Let’s start with what exactly is Intermittent Fasting (IF)?
Intermittent Fasting is simply going for extended periods of time without eating.
There are tribes all over the world who naturally experience IF in some way or some form. Many of them show no signs of age related problems such as cancer, neurodegeneration, diabetes, cardiovascular disease, or hypertension.
In reality, fasting is a natural part of human life. To simplify Intermittent Fasting- it’s essentially, sleeping.
Some ways you may incorporate IF into your daily habits on purpose are meal skipping, fasting on alternate days, Eat Stop Eat, and many more.
Keep in mind, it’s still in its early stages. IF when done properly, might help regulate your blood glucose, control your blood lipids, and possibly reduce the risk of coronary disease. It could also help manage body weight, help gain or maintain lean mass, reduce the risk of cancer, and many more. Again, keep in mind studies are in their infant stages and there is room for controversy and skepticism.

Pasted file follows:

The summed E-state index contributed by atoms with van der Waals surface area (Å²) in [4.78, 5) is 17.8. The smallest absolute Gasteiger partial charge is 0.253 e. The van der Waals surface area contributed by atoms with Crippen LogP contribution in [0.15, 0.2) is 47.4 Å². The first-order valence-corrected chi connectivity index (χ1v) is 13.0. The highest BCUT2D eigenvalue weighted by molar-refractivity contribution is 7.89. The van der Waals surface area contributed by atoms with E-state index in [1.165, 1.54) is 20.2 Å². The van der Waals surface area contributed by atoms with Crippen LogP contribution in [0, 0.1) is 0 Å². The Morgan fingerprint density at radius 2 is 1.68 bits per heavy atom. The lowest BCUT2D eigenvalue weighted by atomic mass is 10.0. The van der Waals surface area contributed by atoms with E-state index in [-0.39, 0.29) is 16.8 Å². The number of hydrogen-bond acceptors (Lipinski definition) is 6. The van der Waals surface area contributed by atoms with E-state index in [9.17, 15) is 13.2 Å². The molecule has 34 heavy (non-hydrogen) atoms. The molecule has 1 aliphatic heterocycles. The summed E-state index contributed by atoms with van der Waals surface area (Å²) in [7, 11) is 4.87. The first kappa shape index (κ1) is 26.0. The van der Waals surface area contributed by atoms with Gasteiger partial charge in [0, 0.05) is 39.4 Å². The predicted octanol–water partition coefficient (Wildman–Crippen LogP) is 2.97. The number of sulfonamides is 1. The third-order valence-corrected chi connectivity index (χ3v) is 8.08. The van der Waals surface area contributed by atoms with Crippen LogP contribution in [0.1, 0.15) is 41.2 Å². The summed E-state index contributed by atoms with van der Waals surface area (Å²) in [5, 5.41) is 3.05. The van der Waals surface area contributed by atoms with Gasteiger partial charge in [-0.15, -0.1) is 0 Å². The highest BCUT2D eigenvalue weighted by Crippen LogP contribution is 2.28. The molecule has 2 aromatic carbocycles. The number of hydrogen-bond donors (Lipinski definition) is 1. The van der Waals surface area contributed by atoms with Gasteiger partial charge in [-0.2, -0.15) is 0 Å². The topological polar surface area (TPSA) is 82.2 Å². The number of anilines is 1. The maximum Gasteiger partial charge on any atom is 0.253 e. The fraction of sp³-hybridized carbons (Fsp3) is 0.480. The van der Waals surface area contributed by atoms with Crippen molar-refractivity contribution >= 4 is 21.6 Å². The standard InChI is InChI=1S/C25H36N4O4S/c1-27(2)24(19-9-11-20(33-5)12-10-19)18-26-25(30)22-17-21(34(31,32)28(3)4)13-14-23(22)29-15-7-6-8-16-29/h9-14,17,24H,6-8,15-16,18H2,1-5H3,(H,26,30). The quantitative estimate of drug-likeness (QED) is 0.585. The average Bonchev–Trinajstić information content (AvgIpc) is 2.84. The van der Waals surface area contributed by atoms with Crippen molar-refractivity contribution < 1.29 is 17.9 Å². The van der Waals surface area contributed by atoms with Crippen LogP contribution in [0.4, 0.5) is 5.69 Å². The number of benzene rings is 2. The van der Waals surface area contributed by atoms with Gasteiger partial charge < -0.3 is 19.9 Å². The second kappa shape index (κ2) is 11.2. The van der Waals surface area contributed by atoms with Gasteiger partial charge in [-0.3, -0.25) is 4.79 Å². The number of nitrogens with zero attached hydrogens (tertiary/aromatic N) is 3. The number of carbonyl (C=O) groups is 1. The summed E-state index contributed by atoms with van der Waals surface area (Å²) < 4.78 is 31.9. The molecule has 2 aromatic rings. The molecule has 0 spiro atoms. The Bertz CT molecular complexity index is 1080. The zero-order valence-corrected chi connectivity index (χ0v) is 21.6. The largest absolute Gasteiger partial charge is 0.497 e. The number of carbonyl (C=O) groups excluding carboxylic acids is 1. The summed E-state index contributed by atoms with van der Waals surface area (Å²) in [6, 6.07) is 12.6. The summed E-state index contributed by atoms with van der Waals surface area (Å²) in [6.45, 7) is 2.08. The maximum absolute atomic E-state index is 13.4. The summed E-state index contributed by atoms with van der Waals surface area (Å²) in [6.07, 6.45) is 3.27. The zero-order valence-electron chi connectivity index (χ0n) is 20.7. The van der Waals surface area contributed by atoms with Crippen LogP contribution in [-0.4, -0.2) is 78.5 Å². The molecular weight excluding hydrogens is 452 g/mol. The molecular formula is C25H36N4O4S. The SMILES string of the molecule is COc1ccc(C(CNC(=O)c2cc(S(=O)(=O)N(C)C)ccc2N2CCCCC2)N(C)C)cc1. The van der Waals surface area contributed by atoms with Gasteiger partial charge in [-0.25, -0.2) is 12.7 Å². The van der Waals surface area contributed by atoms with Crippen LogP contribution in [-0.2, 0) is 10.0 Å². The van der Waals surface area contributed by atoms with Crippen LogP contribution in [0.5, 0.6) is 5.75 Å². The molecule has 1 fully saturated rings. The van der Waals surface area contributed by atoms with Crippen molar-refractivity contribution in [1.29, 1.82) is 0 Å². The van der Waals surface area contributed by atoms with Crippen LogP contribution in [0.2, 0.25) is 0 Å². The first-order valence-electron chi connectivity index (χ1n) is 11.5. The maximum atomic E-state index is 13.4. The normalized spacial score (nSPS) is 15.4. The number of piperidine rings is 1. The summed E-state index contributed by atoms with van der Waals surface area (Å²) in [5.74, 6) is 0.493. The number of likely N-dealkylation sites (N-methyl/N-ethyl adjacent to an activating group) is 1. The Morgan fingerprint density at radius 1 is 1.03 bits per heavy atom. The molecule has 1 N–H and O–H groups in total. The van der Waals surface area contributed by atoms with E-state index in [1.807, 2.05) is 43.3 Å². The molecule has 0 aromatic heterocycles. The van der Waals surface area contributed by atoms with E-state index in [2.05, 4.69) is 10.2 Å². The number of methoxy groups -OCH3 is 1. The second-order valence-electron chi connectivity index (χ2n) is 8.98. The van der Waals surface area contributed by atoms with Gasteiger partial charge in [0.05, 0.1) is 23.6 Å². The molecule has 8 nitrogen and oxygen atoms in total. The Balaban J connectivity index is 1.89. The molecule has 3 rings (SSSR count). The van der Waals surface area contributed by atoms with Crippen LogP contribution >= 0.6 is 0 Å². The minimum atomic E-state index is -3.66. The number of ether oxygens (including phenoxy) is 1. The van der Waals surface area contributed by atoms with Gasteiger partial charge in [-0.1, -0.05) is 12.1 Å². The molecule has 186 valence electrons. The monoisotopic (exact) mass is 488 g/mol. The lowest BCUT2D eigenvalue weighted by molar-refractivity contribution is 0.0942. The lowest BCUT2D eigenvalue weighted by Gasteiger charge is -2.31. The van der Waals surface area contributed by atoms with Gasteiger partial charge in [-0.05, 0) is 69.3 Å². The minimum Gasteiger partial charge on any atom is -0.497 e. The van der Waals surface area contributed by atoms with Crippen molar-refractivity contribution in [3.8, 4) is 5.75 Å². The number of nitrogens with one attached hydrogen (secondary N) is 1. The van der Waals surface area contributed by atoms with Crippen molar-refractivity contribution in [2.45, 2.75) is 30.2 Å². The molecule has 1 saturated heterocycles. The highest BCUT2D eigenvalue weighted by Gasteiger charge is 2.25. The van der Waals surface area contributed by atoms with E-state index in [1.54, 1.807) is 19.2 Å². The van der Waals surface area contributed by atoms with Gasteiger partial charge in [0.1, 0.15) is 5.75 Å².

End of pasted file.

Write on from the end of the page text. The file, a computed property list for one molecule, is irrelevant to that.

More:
Why IF isn’t for everyone….
While IF works, and works well, for many, it’s not healthy for everyone.
Research shows that active women in particular, should be careful when experimenting with IF. Researchers don’t know yet if the benefits of Intermittent Fasting for women who exercise, out weigh the possible risks.
Intermittent Fasting is not recommended for:
- Women who might be pregnant or nursing
- Someone who has a history with disordered eating
- Someone who is chronically stressed out
- Someone who doesn’t sleep well
- Someone who is new to diet and exercise
There are plenty of other places to start out as far as trying to better your health if any of these sound like you. Focus on those before you consider fasting.
- How is your sleep?
- How about your fluid intake? Are you still chugging high calorie drinks?
- Are you making BETTER food decisions?
- Have you tried adjusting your portion control?
- Slowing down while you’re eating and eating until satisfied, not stuffed?
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